You’re number 288! Please, be personal.

The other day I was in Cutlers, a small sandwich shop here in Utah (they’ve got an amazing turkey and avocado sandwich, by the way, and crazy-good sugar cookies).   

It was early evening and they were about to close.  I walked in and placed an order for a dozen sugar cookies (no, not all for me… although I could have eaten them all).

The gentleman at the counter took my order and my cash, gave me my change, and declared with an I’m-bored-out-of-my-mind voice “You’re number 288”. 

 “No, I’m Rusty” I thought.  But then he handed me a little sheet of paper on which was scrawled the number 288, as if he’d read my mind and wanted to prove me wrong.

I looked around me.  There was one other person in the shop, and she’d already gotten her order.

I laughed out loud, which earned me a quizzical expression from my little helper, and to which I replied “Never mind… thank you.”

Clearly, he didn’t understand the importance of being personal. 

But it made me wonder at my own interactions with people, how often I must take on that same robotic approach.  How often do I forget that the person I’m talking to is a person?  That they’ve got a life, and right now it might not be going so well.

We all have areas in our lives that, due to repetition, cause us to be a bit too calloused in our interactions with people.

How would you feel if you drove up to the McDonalds window and the gal (instead of just reaching out for your money), looked at you in the eye, smiled, and said “Nice to see you, thanks for coming to McDonalds”, or “have a great evening, and enjoy your meal.”

Interacting with people can (and should) be one of the most regularly enriching aspects of our lives.  Sometimes they’ve got a bit of spare energy, or humor, or wisdom that you can glean from.  Sometimes it’s the other way around.  But whatever it is, as you become more aware of the person to whom you’re talking, you’ll find that good things happen.

If we all tried to be just a bit more personal in our dealings with others, we’d find the world would be a better place.


P.S.  Email, as well as other mediums of digital communications tends to exacerbate this problem even more.  If your interactions with others are primarily digital, you’ll need to be extra vigilant, because you lack those visual cues that would otherwise guide your interaction.


Don’t abandon your children

Today Nebraska lawmakers voted (43-5) to change the state safe-haven law.  All 50 states have these safe-haven laws, allowing parents to leave infants at a hospital anonymously without fear of prosecution.  They were passed in an effort to prevent unwanted babies from being abandoned in less safe locations.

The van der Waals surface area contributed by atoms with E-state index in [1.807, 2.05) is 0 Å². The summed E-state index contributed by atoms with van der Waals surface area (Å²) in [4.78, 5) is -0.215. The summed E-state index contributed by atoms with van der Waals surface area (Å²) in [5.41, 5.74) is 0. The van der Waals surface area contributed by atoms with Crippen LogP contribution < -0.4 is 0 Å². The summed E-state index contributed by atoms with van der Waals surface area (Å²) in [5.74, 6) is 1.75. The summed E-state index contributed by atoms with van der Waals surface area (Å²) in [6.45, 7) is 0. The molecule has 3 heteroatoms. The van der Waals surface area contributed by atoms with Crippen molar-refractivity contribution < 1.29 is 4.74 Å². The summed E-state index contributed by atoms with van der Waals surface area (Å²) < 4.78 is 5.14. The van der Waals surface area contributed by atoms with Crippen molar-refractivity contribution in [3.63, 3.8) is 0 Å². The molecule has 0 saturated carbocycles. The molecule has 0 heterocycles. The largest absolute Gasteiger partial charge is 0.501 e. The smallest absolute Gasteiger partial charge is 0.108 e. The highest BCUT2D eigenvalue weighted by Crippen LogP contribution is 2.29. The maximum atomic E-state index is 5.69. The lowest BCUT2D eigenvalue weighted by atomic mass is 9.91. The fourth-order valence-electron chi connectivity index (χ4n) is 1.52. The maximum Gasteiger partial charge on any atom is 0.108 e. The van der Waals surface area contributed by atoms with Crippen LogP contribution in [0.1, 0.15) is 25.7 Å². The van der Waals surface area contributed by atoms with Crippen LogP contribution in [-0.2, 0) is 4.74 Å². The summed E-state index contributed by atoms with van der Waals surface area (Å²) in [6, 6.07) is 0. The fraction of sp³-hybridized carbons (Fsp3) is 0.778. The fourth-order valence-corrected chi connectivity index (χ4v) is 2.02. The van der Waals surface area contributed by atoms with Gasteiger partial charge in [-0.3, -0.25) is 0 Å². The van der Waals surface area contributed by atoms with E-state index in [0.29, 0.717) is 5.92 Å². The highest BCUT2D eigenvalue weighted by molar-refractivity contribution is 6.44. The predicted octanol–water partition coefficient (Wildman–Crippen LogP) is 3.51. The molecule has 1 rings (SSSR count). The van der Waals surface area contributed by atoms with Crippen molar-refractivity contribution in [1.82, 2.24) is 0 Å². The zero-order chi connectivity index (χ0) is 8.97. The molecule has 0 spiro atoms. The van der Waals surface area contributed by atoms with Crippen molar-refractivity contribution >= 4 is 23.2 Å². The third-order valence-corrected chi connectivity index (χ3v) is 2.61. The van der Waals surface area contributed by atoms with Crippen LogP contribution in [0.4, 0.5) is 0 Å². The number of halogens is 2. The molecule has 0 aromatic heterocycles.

But when Nebraska set up their law, they failed to provide an age limit.  The result is that people have been driving even from out of state, just to drop of their children.  They’ve come from Michigan, Indiana, Iowa, and even Florida.

Since September, when the law took effect, they’ve already had thirty five children dropped off, all but six of them older than 10.  Today the Senate held an emergency session to change the law.

But is there a problem with the law, or is there a problem with society?

Full disclosure, having myself been abandoned by my father when I was about 2 and by my mother when I was 11, I have strong feelings on the matter that may cloud my vision.

But to me this whole scenario has exposed a terrible flaw in society, and this is just the tip of the iceburg (granted, one of the more atrocious illustrations of this flaw).  To me it speaks to the dramatic deterioration of the family.  

As a society have we come to so disregard the family?  Unwanted and out of wedlock pregnancies abound because of this disregard.  And as a society how do we rate this.  It’s strange to me that anyone can have a child and we have laws allowing them to abandon them at will at a hospital, but I have to have a license to catch a fish.  There’s something innately wrong with that.

Are there scenarios where it may be in everyone’s best interest for a child to live somewhere else?  Perhaps (far be it from me to judge each scenario), but it should be done with extreme trepidation, care, prayerful consideration, inspired guidance, and using appropriate channels (for there are worthy parents out there who are willing and anxious to care for these children).  But what kind of solution is it to simply walk away from the problem.  Especially when that walking away is from your very children, who love you, and look to you for support.

What kind of culture does that create? What kind of message and habit does that perpetuate? 

Families are ordained of God.  It’s central to His plan for the eternal destiny of His children.  Families are the mortar of society, and anything that would weaken those bonds (including the dereliction of duty by parents) threatens not only society but our own exaltation.

The protection and preservation of the family is not only crucial to those who have their own families, but to every individual, for families form the fabric of eternity, and our eternal destinies are interwoven in that fabric, regardless how isolated we may feel or try to become.  The hearts of the children MUST turn to their fathers, and the hearts of the fathers MUST turn to their children.  There is immeasurable and ill-understood power in these relationships both on this side of the veil and beyond.